READERS GUIDE“Her second novel is of a piece with [Bee Season] in its invention and stylistic skill. . . . A warmhearted, unusual and intelligent consideration of a world about which few people know.”
—San Francisco Chronicle
The introduction, discussion questions, suggestions for further reading, and author biography that follow are designed to enhance your group’s discussion of Wickett’s Remedy, Myla Goldberg’s haunting follow-up to her bestselling Bee Season.
IntroductionSet in Boston in the early years of the twentieth century, Wickett’s Remedy follows the shifting fortunes of Lydia Kilkenny, who dreams of rising above the limitations of Southie, the hardscrabble Irish working- class neighborhood where she was born.
When Lydia takes a job at Gilchrist’s department store on Washington Street, she enters a glittering world that is just across the bridge from Southie, but worlds away, culturally. Here she meets the shy and refined Henry Wickett, a medical student from a Boston Brahmin family who falls in love with Lydia’s vibrant enthusiasm. They marry, and Lydia’s dreams of a more elegant and cultured life seem to be coming true. But then Henry announces that he’s quit medical school to create a mail-order patent medicine called Wickett’s Remedy, a kind of placebo accompanied by a consoling letter from Henry for all those whose illness is, at bottom, loneliness. Before the business can take off, however, the Spanish Influenza epidemic of 1918 breaks out and claims Henry as one of its first victims, sending Lydia back home to Southie in a disorienting grief. The calamity of the epidemic is compounded by America’s entrance into World War I. Lydia’s beloved brother Michael joins the fight, leaving her doubly bereft. The flu begins to ravage Boston, turning the city into a nightmare of fever, panic, and agonizing death. Impulsively, Lydia volunteers at a hospital that is unable to keep up with the rising tide of the sick and dying. While caring for others, she finds a solace for her grief and a higher purpose for her life. The next day, she answers an ad for a heroic and highly dangerous experimental study to discover how the flu is transmitted—and how to stop it.
Vividly evoking this tumultuous historical period—through contemporary newspaper accounts, a chorus of otherworldly commentators, and Goldberg’s own masterful narrative skills—Wickett’s Remedy offers an extended meditation on sickness and health, memory and imagination, and the dream of progress.
Questions and Topics for Discussion
1. How does Myla Goldberg re-create the city of Boston in the early 1900s? What descriptive details bring this era to life?
2. What role do the ghostly voices in the margins of the text play in Wickett’s Remedy? What kinds of commentary do they offer on the story? Why has Goldberg added this supernatural layer to her narrative?
3. How do the deceased try to communicate with the living in this novel? How do the living perceive these attempts?
4. After one day of volunteering at the hospital, Lydia announces: “I am meant to be a nurse. I am as sure of this as I have ever been about anything” [p. 200]. Why has helping the sick been such a compelling and transformative experience for her? How is her personal history related to this choice?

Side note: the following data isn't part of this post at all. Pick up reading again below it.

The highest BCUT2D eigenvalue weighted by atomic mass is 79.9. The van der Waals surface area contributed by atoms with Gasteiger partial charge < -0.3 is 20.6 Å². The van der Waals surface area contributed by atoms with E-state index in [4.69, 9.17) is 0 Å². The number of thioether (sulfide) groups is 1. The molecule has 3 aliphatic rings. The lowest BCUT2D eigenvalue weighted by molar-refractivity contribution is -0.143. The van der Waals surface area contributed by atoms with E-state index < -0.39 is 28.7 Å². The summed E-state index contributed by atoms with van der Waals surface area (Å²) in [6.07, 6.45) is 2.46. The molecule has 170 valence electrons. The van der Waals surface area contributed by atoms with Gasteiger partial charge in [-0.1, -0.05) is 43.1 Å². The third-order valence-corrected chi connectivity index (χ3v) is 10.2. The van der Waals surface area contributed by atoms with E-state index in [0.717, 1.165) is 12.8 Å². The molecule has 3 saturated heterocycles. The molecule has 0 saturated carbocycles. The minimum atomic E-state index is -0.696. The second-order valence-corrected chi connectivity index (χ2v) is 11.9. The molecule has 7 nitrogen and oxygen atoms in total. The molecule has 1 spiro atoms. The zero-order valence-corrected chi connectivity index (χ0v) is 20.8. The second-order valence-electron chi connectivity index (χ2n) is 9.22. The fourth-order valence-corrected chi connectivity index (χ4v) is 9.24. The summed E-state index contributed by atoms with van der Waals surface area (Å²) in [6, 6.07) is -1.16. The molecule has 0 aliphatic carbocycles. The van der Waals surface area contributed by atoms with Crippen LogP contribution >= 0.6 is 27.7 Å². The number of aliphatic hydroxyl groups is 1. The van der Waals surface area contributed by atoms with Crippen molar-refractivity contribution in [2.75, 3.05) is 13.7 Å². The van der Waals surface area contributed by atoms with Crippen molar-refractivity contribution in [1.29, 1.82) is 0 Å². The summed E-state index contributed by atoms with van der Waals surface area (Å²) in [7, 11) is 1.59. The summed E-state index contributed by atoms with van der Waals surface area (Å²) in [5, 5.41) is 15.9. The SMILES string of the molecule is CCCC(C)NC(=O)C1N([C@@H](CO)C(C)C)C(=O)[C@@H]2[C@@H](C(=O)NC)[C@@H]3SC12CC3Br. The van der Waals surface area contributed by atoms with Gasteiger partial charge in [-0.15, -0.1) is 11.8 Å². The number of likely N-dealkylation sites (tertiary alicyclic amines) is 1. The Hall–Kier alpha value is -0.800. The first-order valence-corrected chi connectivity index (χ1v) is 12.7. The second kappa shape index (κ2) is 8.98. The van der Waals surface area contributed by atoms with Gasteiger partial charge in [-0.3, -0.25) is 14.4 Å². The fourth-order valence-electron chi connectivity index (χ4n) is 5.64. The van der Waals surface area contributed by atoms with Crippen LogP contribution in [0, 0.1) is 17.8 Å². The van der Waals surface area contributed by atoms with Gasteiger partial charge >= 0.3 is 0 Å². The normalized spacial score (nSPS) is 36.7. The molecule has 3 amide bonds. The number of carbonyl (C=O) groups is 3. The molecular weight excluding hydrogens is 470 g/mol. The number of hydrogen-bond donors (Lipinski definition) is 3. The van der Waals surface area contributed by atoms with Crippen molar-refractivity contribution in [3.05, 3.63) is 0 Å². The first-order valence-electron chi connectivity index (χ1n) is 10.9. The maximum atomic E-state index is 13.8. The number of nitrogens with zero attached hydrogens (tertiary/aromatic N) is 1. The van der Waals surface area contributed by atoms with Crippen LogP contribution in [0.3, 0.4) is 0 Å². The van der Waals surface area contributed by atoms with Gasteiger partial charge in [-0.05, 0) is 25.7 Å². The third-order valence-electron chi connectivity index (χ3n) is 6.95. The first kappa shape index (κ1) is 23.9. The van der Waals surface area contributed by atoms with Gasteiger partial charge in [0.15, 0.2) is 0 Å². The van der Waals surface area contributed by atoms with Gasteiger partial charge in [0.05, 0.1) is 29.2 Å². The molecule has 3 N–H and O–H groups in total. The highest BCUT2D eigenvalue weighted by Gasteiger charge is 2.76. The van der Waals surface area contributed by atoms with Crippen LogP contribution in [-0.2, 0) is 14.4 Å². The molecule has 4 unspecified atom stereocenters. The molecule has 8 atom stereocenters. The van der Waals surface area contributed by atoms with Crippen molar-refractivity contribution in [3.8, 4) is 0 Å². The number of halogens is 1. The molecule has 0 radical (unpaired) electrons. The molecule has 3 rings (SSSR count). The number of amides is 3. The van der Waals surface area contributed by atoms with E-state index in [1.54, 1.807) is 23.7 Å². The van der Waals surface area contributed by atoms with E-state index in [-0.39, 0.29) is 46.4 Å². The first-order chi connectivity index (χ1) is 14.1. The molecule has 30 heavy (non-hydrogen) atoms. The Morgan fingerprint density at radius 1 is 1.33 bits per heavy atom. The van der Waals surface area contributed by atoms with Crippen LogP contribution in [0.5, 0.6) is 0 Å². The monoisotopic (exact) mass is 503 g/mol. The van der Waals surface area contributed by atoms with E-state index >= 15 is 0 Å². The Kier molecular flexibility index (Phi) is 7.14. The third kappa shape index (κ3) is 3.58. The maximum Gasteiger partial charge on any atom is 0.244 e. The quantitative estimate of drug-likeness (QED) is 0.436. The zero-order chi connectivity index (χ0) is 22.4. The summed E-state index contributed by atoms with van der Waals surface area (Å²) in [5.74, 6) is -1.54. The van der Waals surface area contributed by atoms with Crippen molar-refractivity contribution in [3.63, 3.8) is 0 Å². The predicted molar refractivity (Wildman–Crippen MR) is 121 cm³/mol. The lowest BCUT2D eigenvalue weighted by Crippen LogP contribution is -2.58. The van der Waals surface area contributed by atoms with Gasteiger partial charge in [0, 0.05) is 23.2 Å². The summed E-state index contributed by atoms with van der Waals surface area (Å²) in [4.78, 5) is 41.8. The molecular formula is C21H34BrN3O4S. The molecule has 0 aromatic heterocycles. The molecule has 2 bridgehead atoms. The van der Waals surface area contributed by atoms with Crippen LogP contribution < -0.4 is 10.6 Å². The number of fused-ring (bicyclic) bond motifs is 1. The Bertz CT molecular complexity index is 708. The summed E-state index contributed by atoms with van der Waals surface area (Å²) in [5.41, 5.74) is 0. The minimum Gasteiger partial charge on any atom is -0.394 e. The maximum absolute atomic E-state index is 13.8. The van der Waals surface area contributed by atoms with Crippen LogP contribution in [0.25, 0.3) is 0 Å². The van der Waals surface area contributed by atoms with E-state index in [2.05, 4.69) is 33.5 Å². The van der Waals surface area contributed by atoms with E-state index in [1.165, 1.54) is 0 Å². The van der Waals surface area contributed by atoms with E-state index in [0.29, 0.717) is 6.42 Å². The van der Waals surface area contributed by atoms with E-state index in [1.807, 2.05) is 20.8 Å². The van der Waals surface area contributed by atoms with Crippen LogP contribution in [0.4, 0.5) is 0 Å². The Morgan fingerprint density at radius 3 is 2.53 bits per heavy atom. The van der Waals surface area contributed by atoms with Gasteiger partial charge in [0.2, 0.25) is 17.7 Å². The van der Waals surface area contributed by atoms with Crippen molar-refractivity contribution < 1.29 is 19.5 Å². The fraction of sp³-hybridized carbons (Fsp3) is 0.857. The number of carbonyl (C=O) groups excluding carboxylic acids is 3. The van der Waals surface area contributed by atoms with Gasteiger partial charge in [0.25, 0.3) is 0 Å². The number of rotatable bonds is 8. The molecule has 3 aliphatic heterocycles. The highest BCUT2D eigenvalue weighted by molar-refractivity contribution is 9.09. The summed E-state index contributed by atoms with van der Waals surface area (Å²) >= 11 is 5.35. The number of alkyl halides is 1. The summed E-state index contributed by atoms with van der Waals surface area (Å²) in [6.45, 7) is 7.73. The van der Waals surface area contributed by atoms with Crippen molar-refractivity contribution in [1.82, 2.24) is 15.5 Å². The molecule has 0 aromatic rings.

5. Henry and Lydia are quite different from one another. They come from vastly different neighborhoods and social classes and are dissimilar temperamentally and physically. What draws them together? What does each see in the other? In what ways do they complement each other?
6. What do the newspaper articles inserted into the text add to the story? What do they reveal about the temper of the times?
7. How does the story of QD Soda relate to the main narrative? What kind of man is Quentin Driscoll? Why does he cheat Lydia out of her share of the profits from QD Soda?
8. When Lydia sees Percival Cole’s corpse, she thinks: “A corpse was a dead animal. They were all nothing more than animals, bloated by vanity into wearing clothes and ascribing lofty purposes to their actions, when in reality they all died the same dumb death that awaited any overworked nag—limbs stiff, features frozen in a rictus of shock and pain” [p. 342]. What has brought Lydia to such a despairing view of human beings? Is she right about human vanity and pretension? In what ways was World War I an attempt to clothe base instincts in lofty purposes?
9. What is the attitude toward the war evinced in the novel? Why are Michael and his brothers so eager to join the fight?
10. In what ways do the characters in Wickett’s Remedy and the era in which they live seem innocent compared to today? How do their views of sex, love, family, and duty differ from our own? In what ways are they similar?
11. What are the pleasures and rewards of reading historical fiction? What can a fictional narrative of a historical event or period give readers that a conventional historical account cannot?
12. How does Lydia change over the course of the novel? Is she fundamentally different at the end from how she is at the beginning?
13. One of the doctors at Gallup’s Island says of Lydia, “The girl doesn’t know how to play bridge. She eats bacon like it’s filet mignon. She washes her clothes by hand rather than send them to the laundry. . . . And that accent!” [p. 285]. What ethnic and class prejudices are revealed in this assessment? To what extent is Lydia able to overcome these
14. What does Wickett’s Remedy reveal about early-twentieth-century ideas of social, scientific, and commercial progress?